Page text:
Book Review: ‘The Country Girl Empress’

5-Stars for ‘The Country Girl Empress,’ by A. Piper Burgi


[Warning: Spoilers ahead]

Warm, endearing, turbulent, sensitive and captivating are a mere handful of adjectives I would use if I were to describe, briefly, A. Piper Burgi’s new novel: The Country Girl Empress. Add to those, genuine, exhaustively researched and historically accurate and you’d have my general assessment of this heartening tale that kept myCountry Girl Empress interest from the opening chapter to the final page.

The story, I admit, took me by surprise, as I ventured in expecting a romance loosely knitted around the accession to the Habsburg throne of Austria-Hungry by Franz Joseph and his eventual selection of a bride, the new Empress of Austria; Elisabeth Wittelsbach of Bavaria.

What I found, instead, was a neatly woven story of a simple girl from Bavaria who loved her eccentric father, riding horses, and just happened to be a princess during the time when the children of ruling families were useful for securing alliances and maintaining dynastic rule through planned marriages.

Elisabeth, Sisi, is a plain girl, a tomboy, with no regal aspirations. On the contrary, she, like her father, craves a simple, normal life of riding and travelling and enjoying the country and people.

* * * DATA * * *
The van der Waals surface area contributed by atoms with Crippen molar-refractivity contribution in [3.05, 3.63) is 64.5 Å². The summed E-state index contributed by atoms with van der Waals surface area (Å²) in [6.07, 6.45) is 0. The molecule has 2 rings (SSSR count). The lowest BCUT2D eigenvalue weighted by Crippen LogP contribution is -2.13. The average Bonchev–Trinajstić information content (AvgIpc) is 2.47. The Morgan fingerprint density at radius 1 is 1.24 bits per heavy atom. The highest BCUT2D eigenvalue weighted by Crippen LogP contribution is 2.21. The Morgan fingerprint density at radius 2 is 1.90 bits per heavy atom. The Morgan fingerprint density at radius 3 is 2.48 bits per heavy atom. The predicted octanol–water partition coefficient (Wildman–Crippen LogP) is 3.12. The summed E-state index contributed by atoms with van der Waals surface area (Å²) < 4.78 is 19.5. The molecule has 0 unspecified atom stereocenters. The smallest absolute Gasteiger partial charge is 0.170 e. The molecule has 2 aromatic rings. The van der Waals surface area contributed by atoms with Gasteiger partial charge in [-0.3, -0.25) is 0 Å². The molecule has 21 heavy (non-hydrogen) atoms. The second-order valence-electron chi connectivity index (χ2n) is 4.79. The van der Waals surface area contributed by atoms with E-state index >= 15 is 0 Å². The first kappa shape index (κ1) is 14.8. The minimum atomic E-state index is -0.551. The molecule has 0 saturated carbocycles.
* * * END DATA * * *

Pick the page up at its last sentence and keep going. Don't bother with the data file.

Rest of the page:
The focus of the family is on Helene, her older sister, who is delicate and pretty and possesses the charm and grace demanded of the ruling aristocracy of mid-19th century Europe.

But, whether in fairy tales or real life, things seldom go according to plan, and Franz Joseph, the new Emperor, falls, not for the cultured Helene, but for her sister, the shy, suddenly vibrant young country girl princess.

A. Piper Burgi has done what all authors aspire to with this new book. She told a fine story and breathed life into her characters.

Duke Max, Sisi’s father, is real, pleasingly eccentric, a bit nutty, and someone you’d enjoy seeing at the pub or having over for pizza, beer and a ballgame. Ludovika, the young Princess’s mother, is loving, devoted, and, of course, clever and delightfully manipulative.

Of course, it wouldn’t be a story without a good antagonist. And the author gives us a good one in the Emperor’s mother, Archduchess Sophie. Elisabeth’s future mother-in-law.

But, enough spoilers.

This is a delightful book for anyone. Young or old, male or female, The Country Girl Empress is a satisfying read guaranteed to warm your heart while granting you a glimpse into the past and the aristocratic environment: Intrigue, wars, love and manipulation, of the royal European families of the 19th century.

 Review by T. E. Mark – Author